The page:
Virgin Australia chief executive John Borghetti has called for a long-term and coordinated approach to the development of an biojet industry in Australia.
Borghetti made the call after announcing the airline group would work with US renewable fuel supplier Gevo to introduce sustainable aviation fuels at Brisbane Airport.
The deal will mark the first time biofuels will be blended with regular jet fuel at an airport in Australia and only the third time in the world after Los Angeles and Oslo.
The project, which will run for two years in conjunction with the airport and the Queensland Government, is also the first time biojet produced by Gevo’s alcohol-to-jet process will be blended with an airport’s regular fuel supply.
The Virgin Group will be responsible for coordinating the purchase, supply and blending of the fuel and expects to receive the first shipment of biojet from the US company’s Texas plant in the coming months.
Borghetti described the Brisbane venture as “an early step” and said there was more work to be done.
But he said it was an essential step towards making the widespread use and production of sustainable aviation fuel a commercial reality in Australia
“The industry is showing real promise but is still in its infancy,’’ he told a gathering of aviation heavyweights attending the Sir Reginald Ansett Memorial Lecture in Canberra on Tuesday.
“The reality is, like all new industries it needs support to get the efficiencies of scale that make it cost competitive.
“Sustainable aviation fuels are safe, but they are not yet commercially viable in our country. We need to bridge the gap between science and business, build scale and make these fuels widely available.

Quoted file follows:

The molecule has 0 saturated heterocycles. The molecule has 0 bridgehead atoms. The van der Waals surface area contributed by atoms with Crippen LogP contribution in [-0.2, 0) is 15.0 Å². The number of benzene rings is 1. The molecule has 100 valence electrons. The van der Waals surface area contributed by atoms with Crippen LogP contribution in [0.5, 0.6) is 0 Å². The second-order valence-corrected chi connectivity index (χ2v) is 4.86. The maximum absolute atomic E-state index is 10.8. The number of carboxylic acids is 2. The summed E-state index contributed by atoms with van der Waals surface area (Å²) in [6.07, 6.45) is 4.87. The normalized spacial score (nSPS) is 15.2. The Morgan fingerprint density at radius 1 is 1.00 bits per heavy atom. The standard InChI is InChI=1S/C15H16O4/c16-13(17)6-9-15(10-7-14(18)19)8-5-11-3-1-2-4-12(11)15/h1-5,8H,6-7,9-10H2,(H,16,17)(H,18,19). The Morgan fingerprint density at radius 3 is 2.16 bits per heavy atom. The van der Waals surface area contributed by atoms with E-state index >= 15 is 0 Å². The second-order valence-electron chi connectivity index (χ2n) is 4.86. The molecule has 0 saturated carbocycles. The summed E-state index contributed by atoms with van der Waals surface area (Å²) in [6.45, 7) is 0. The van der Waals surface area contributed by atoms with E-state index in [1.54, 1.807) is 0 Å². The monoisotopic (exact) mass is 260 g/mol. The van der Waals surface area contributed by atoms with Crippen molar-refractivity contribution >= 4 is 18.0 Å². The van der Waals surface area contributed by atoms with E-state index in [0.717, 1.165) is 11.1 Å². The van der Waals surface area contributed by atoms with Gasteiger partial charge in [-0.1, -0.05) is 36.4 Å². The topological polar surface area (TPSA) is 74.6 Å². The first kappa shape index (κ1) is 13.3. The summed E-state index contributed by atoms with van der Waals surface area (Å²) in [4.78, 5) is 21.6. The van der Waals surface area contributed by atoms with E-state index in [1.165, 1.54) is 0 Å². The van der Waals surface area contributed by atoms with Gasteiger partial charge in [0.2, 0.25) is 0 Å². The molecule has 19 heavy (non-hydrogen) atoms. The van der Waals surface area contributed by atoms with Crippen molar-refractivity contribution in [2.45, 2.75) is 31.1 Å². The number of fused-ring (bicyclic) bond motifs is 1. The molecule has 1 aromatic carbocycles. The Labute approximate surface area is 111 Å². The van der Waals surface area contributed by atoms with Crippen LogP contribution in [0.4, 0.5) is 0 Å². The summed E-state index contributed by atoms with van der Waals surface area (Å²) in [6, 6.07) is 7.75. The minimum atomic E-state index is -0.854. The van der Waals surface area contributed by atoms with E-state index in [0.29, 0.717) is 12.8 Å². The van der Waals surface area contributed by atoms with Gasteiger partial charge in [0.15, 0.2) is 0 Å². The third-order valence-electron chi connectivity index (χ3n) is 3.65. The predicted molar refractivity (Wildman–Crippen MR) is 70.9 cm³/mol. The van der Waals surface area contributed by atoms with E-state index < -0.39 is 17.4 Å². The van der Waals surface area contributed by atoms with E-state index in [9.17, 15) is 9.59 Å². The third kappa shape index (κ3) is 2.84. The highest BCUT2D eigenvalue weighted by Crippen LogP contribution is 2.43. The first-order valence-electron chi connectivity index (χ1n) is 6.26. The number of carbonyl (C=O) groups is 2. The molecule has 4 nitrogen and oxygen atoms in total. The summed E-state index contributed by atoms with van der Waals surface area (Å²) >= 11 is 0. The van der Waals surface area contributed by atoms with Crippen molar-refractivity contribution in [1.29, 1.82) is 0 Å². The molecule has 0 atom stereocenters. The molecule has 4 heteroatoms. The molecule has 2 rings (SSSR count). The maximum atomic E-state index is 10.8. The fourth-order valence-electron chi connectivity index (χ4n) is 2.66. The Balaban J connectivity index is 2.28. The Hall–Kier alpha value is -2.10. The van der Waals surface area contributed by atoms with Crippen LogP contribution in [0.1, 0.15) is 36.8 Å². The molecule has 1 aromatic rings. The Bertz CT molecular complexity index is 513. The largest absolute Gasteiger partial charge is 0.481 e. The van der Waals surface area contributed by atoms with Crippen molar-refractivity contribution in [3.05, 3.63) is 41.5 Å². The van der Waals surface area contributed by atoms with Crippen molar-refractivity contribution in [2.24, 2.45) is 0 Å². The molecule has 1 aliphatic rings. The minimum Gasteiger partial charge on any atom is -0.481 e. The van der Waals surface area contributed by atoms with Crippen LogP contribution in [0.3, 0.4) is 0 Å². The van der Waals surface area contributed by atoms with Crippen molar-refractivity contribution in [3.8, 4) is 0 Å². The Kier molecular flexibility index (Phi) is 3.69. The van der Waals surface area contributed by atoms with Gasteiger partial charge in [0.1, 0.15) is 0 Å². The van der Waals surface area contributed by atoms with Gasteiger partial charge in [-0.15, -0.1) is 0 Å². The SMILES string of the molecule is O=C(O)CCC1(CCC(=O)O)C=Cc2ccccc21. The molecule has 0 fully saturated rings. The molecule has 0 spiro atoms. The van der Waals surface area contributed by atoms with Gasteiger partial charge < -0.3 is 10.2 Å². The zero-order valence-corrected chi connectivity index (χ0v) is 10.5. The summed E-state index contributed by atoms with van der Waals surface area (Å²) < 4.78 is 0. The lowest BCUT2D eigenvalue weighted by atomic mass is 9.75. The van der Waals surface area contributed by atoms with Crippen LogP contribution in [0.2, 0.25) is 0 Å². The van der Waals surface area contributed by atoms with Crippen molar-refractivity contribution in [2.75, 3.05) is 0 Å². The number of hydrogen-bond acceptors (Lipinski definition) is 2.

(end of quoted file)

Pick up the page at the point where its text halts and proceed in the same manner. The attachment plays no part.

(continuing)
“This requires a coordinated effort from all stakeholders — airlnes, airports, governments, fuel suppliers and others. And it will take some time.’’
Borghetti’s call was echoed by International Air Transport Association director general Alexandre de Juniac who noted in a separate announcement that an increasing number of commercial flights were using sustainable fuels.
But he said there was only a small amount produced at a competitive price.
“Our call for government action on SAF (sustainable aviation fuel) is clear: they should be given the same incentives as alternative fuels for other sectors,’’ de Juniac said. “And we have also made it clear that we are not interested in alternative fuels that disturb the ecological balance.”
Biofuels are essential to an aviation industry commitment to carbon-neutral growth and a reduction in net aviation CO2 emissions, relative to 2005 levels, of 50 per cent by 2050.
There are now a range of processes that produce biofuels certified to meet the rigorous standards applied to fossil jet fuel but with significantly reduced life-cycle carbon emissions.
Tests have also shown that biofuels have a slightly higher energy density and lower sulphur content than traditional fuels.
The alcohol used in the Gevo process can be derived from sustainable sources such as sugarcane begasse, molasses, wood waste and agave.
The company’s biojet from Texas and will be made using isobutanol from a commercial plant in Minnesota.
But Gevo chief executive Patrick Guber said there would be significant opportunities for biojet production in Queensland, an expectation echoed by the state’s Premier.
“When I visited Queensland last year for the Biofutures Industry Forum, I discovered the depth and diversity of your agriculture sector,” Guber said.
“We believe Queensland offers huge potential for low-cost sugar feedstocks to produce biofuels. It really opened our eyes to Queensland’s potential for sustainable aviation fuels based on Gevo’s alcohol-to-jet technology.’’